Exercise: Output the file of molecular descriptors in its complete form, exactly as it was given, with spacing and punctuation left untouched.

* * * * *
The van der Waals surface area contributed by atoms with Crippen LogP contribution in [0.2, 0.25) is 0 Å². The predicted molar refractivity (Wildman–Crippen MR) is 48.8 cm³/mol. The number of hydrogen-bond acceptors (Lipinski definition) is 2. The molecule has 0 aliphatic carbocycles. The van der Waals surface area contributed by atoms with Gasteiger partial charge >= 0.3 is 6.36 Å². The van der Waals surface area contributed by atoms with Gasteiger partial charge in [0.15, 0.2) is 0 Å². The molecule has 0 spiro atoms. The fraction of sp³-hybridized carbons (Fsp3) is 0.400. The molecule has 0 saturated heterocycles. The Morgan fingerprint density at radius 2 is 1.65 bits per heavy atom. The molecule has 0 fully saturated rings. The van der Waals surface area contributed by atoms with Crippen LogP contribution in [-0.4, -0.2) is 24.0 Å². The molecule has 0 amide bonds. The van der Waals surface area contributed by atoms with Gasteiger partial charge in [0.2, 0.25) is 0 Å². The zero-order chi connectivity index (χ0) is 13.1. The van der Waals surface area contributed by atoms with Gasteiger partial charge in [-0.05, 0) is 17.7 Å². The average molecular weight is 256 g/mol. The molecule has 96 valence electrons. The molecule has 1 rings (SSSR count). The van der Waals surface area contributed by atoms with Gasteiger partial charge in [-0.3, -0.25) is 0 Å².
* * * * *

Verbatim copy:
The van der Waals surface area contributed by atoms with Crippen LogP contribution in [0.2, 0.25) is 0 Å². The predicted molar refractivity (Wildman–Crippen MR) is 48.8 cm³/mol. The number of hydrogen-bond acceptors (Lipinski definition) is 2. The molecule has 0 aliphatic carbocycles. The van der Waals surface area contributed by atoms with Gasteiger partial charge >= 0.3 is 6.36 Å². The van der Waals surface area contributed by atoms with Gasteiger partial charge in [0.15, 0.2) is 0 Å². The molecule has 0 spiro atoms. The fraction of sp³-hybridized carbons (Fsp3) is 0.400. The molecule has 0 saturated heterocycles. The Morgan fingerprint density at radius 2 is 1.65 bits per heavy atom. The molecule has 0 fully saturated rings. The van der Waals surface area contributed by atoms with Crippen LogP contribution in [-0.4, -0.2) is 24.0 Å². The molecule has 0 amide bonds. The van der Waals surface area contributed by atoms with Gasteiger partial charge in [0.2, 0.25) is 0 Å². The zero-order chi connectivity index (χ0) is 13.1. The van der Waals surface area contributed by atoms with Gasteiger partial charge in [-0.05, 0) is 17.7 Å². The average molecular weight is 256 g/mol. The molecule has 96 valence electrons. The molecule has 1 rings (SSSR count). The van der Waals surface area contributed by atoms with Gasteiger partial charge in [-0.3, -0.25) is 0 Å².